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by Angela Schmeidel Randall
While many professionals have years of experience in interaction design, it’s often limited to just one platform: the Web. In this presentation, Normal Modes will discuss creating great experiences on a variety of platforms.
After all, designing a customer experience is about more than web, mobile and social media. The problem is that other platforms — like kiosks, in-store displays, and IVR systems — are widely ignored. While designing the end-to-end customer experience includes popular experiences like mobile and social, there’s a world of other customer experience platforms that are currently left out of the conversation. Text messaging and voice messaging, in particular, are underutilized as communications platforms, and voice automation systems are routinely BAD (OK, really bad) experiences that few are addressing.
We’ll discuss how experience maps help identify all touch points in the experience lifecycle. With this information, we can monitor each touch point and identify points of failure, ambiguity, and opportunities for improvement. We’ll talk about how choosing the right tool at the right time to communicate with customers is an important aspect of creating the overall experience, but is currently limited by the inexperience of many interaction designer with non-standard platforms. We’ll also talk about some examples from each platform by companies who are doing it right.
by Ryan Betts
The DNA of our industry is rapidly evolving. Devices are multiplying like a zombie plague; once immutable patterns are being challenged; interface conventions are changing at an incredible pace; all the while, our documentation is struggling to stay relevant. This constant flux is enough to make you want to quit and buy a farm. But one thing remains constant through it all: user experiences are forged in code. As UX professionals, we are learning, unlearning, and relearning things all the time. We do it to understand the needs of our users, keep abreast of changes in our field, and communicate effectively with our clients. Understanding code is no different. Whether you are wrangling big data, making objects smarter, or trying to design a more intuitive mobile interface, code literacy is an invaluable design skill. At last year’s conference, there was much discussion about what the material or medium of our profession is. This talk will explore the ways in which code is becoming more and more critical to the experiences we are designing, and present you with a framework that you can apply to your own practice to increase your code literacy.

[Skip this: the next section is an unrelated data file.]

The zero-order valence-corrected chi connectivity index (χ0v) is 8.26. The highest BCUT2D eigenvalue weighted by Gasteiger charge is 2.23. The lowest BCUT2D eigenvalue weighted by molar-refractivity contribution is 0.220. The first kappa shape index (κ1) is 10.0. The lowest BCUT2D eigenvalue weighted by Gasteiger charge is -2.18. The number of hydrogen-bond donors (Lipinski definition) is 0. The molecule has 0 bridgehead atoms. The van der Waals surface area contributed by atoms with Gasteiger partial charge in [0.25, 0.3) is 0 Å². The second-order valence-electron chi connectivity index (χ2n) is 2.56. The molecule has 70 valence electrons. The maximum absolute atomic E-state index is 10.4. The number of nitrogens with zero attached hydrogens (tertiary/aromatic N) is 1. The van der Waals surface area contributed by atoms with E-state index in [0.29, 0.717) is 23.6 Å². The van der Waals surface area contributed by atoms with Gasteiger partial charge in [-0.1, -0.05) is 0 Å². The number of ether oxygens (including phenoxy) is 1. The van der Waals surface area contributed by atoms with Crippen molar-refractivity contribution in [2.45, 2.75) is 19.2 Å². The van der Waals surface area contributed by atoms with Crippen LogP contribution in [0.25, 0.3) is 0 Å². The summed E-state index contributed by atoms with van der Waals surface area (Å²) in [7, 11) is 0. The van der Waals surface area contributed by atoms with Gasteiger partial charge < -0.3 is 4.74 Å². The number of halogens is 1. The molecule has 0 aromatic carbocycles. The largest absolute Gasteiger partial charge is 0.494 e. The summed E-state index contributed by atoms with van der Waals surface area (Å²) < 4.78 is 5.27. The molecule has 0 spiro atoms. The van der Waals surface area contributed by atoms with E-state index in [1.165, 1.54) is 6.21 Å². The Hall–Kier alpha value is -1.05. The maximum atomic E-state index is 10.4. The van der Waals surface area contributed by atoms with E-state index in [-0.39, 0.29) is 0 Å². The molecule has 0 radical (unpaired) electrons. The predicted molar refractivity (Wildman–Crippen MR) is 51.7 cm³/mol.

“The illiterate of the 21st century will not be those who cannot read and write, but those who cannot learn, unlearn, and relearn.”
— Alvin Toffler, Rethinking the Future
After several years as a practitioner, you’re now managing other interaction designers… As a UX professional, you are naturally empathetic towards others, so your first goal is to be a good manager to each individual.
by Kate Ertmann
Have great research insights and are looking for a visual way to share them? Ethnographic animation is a business tool for your product, design or technology. Learn how animation can be leveraged as a key strategy in communicating human-centered research to decision makers, venture capitalists and customers.
The human spirit is the part of us that feels a sense of deep connection with something larger than ourselves — whether it be nature, a deity or other being, a group of people, a cause, or the Universe. Our use of technology may foster such a sense of connection — or work to its detriment. I will tell three stories from my own experience, two as a user of technology and one as a professional doing UX work. I will invite the audience to share their own stories with me afterwards.
UX is work of the human spirit.
When clients approach us to help them design a digital product (a website or an application) considering user experience, we make recommendations which match the best both user and business requirements.
Unlike in the digital world, designing a physical product is no longer just about coming out with an interface which is easy to use, or finding the right balance between users and business needs. It gets more complicated than that. It involves other areas such as ergonomics, safety and packaging. You will also ought to work around various constraints and production considerations to achieve a good user experience as well as to optimise its gross margin return of investment. You no longer work solely with designers, developers and business analysts. The decision will have be made involving electronic and software engineers as well as the production team.
A product could have the most distinctive aesthetic, with the most ergonomic design and provides the best user experience. However, if it is hard to be manufactured, expensive to run or difficult to be serviced, it cannot be considered as a good product.
Furthermore it is much harder to do an update patch on a physical object than a digital product if you find something is wrong after they are in the production line or out in the market. This presentation discusses the elements that should be taken into consideration when designing for a physical product and how to get the right people involve at the right stage in the design process.
1st–4th February 2012